Weekly Now: Associations Speak Up for Cash Payments
As cash increasingly gets pushed aside during the pandemic, associations call for legislation to ensure that consumers maintain choice. Also: How one association helped decontaminate N95 masks around the globe.
With COVID-19 making some businesses wary of accepting cash in favor of credit cards or contactless payments, a group of financial services associations are speaking out against the practice.
In a letter to federal officials, the Secure Cash & Transport Association (SCTA), Independent Armored Car Operators Association (IACOA), and the ATM Industry Association (ATMIA), along with the cash-in-transit company Davis Bancorp, are calling on legislators to pass a law supporting choice for financial transactions.
“Considering the challenging economic environment, issuance of EIP payments, and tightening access to credit for many, banning cash constitutes disenfranchisement based on payment choice and direct discrimination against millions of citizens,” the letter to officials states, according to a news release.
The letter emphasizes that while there have been questions about transmitting COVID-19 via cash, the danger was similar to or even less than that of plastic cards. “There is no scientific basis for new concern about the safety of cash,” the letter adds.
Other recent headlines:
European business travelers see less travel in the future. A recent YouGov poll highlighted by Fortune found that more than 40 percent of European business travelers are less likely to travel even after restrictions are lifted, because they have found that they could do much of their work through digital tools such as Zoom. Business travelers may also be likelier to opt for train or auto travel instead of flights. The study comes as legislation in France aims to bar short flights that could be otherwise handled by train, the environmental site Edie reports.
Supporting professional women during the pandemic. A new initiative in the Canadian province of Prince Edward Island (PEI) will help women in the workforce better navigate an employment environment affected by COVID-19. The PEI Business Women’s Association announced Transitioning Toward Growth, which will help unemployed or underemployed women gain new skills so they’re better-positioned to rejoin the workforce, including starting businesses and building an online presence. “The programs within this initiative will help women develop business skills and confidence using advanced technology, capitalizing on supplier diversity, engaging in research, development and innovation, increasing productivity and profitability, and exporting,” said the association’s executive director, Margaret Magner, according to the Journal Pioneer.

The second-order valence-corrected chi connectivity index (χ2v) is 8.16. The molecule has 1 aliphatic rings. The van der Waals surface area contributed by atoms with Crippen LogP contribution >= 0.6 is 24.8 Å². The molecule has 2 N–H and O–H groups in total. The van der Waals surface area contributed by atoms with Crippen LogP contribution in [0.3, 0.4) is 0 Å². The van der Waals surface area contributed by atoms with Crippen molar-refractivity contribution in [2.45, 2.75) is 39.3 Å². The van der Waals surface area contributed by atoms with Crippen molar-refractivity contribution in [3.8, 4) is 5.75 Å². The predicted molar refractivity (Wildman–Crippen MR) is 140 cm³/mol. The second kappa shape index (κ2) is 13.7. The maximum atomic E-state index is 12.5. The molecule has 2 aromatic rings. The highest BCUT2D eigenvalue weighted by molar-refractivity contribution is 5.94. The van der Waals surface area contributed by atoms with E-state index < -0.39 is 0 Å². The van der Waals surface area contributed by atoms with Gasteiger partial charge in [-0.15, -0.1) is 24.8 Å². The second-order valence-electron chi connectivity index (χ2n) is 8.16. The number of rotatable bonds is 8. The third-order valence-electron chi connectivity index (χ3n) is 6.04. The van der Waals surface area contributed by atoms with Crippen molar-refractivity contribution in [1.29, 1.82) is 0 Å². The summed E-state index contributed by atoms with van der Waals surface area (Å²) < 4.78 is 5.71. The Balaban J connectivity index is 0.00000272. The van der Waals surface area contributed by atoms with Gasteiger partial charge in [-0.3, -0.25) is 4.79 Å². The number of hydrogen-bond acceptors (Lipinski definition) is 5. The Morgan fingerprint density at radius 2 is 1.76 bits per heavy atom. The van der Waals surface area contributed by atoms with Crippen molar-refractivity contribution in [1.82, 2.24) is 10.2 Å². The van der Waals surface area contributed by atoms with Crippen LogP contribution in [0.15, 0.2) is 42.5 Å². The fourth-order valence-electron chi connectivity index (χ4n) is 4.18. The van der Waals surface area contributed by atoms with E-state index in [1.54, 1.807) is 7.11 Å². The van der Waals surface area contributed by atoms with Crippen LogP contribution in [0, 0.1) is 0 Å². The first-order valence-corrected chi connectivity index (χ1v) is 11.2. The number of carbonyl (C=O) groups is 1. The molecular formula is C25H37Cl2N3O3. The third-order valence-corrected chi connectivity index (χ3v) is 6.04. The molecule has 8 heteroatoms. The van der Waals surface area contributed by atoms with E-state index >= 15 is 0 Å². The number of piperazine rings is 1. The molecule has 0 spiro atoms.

Shining a Light on N95 Masks
Throughout the pandemic, a need for N95 masks has created a challenge for many in the medical field, as the masks generally cannot be reused on a regular basis without a decontamination process—which can be out of reach in some parts of the world.
But as highlighted in a recent podcast from The Optical Society, the use of “do-it-yourself” chambers that use light to decontaminate such masks has the potential to extend the longevity of them for frontline healthcare workers.
Dr. Thomas Baer, the co-creator of the N95 mask decontamination chamber, noted that OSA leaned on its student chapters to help install and maintain the chambers where they were needed.
“And that was the big ‘aha’ moment—the Optical Society has about 400 student chapters, about half of them in limited-resource settings, and these are the perfect engineering groups to be able to build and install and maintain these systems,” Baer said. “We now have engineering teams in precisely the (right) locations. Now we just had to get them enabled with the right resources and guidance.”
Listen to the OSA podcast above for more details.
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